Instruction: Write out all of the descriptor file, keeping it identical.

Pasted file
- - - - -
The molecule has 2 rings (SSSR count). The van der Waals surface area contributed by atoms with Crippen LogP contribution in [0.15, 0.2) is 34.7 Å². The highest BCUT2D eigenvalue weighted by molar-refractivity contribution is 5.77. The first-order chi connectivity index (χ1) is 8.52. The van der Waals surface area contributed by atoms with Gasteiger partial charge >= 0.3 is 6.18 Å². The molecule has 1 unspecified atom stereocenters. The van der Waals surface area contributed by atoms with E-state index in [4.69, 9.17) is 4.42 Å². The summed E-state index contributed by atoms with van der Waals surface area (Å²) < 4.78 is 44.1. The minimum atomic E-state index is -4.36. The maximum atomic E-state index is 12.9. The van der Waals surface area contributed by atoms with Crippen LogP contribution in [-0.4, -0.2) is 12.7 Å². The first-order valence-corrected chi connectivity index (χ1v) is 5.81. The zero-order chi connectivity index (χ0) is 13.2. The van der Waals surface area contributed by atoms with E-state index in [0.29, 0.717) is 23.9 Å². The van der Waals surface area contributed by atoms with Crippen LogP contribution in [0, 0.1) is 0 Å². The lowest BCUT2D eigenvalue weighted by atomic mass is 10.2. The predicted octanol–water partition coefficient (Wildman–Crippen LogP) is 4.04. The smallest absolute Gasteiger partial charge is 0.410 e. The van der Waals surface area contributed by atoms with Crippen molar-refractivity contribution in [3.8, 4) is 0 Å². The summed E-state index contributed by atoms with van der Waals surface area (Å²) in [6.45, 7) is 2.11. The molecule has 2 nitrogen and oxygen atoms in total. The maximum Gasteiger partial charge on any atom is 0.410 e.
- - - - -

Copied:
The molecule has 2 rings (SSSR count). The van der Waals surface area contributed by atoms with Crippen LogP contribution in [0.15, 0.2) is 34.7 Å². The highest BCUT2D eigenvalue weighted by molar-refractivity contribution is 5.77. The first-order chi connectivity index (χ1) is 8.52. The van der Waals surface area contributed by atoms with Gasteiger partial charge >= 0.3 is 6.18 Å². The molecule has 1 unspecified atom stereocenters. The van der Waals surface area contributed by atoms with E-state index in [4.69, 9.17) is 4.42 Å². The summed E-state index contributed by atoms with van der Waals surface area (Å²) < 4.78 is 44.1. The minimum atomic E-state index is -4.36. The maximum atomic E-state index is 12.9. The van der Waals surface area contributed by atoms with Crippen LogP contribution in [-0.4, -0.2) is 12.7 Å². The first-order valence-corrected chi connectivity index (χ1v) is 5.81. The zero-order chi connectivity index (χ0) is 13.2. The van der Waals surface area contributed by atoms with E-state index in [0.29, 0.717) is 23.9 Å². The van der Waals surface area contributed by atoms with Crippen LogP contribution in [0, 0.1) is 0 Å². The lowest BCUT2D eigenvalue weighted by atomic mass is 10.2. The predicted octanol–water partition coefficient (Wildman–Crippen LogP) is 4.04. The smallest absolute Gasteiger partial charge is 0.410 e. The van der Waals surface area contributed by atoms with Crippen molar-refractivity contribution in [3.8, 4) is 0 Å². The summed E-state index contributed by atoms with van der Waals surface area (Å²) in [6.45, 7) is 2.11. The molecule has 2 nitrogen and oxygen atoms in total. The maximum Gasteiger partial charge on any atom is 0.410 e.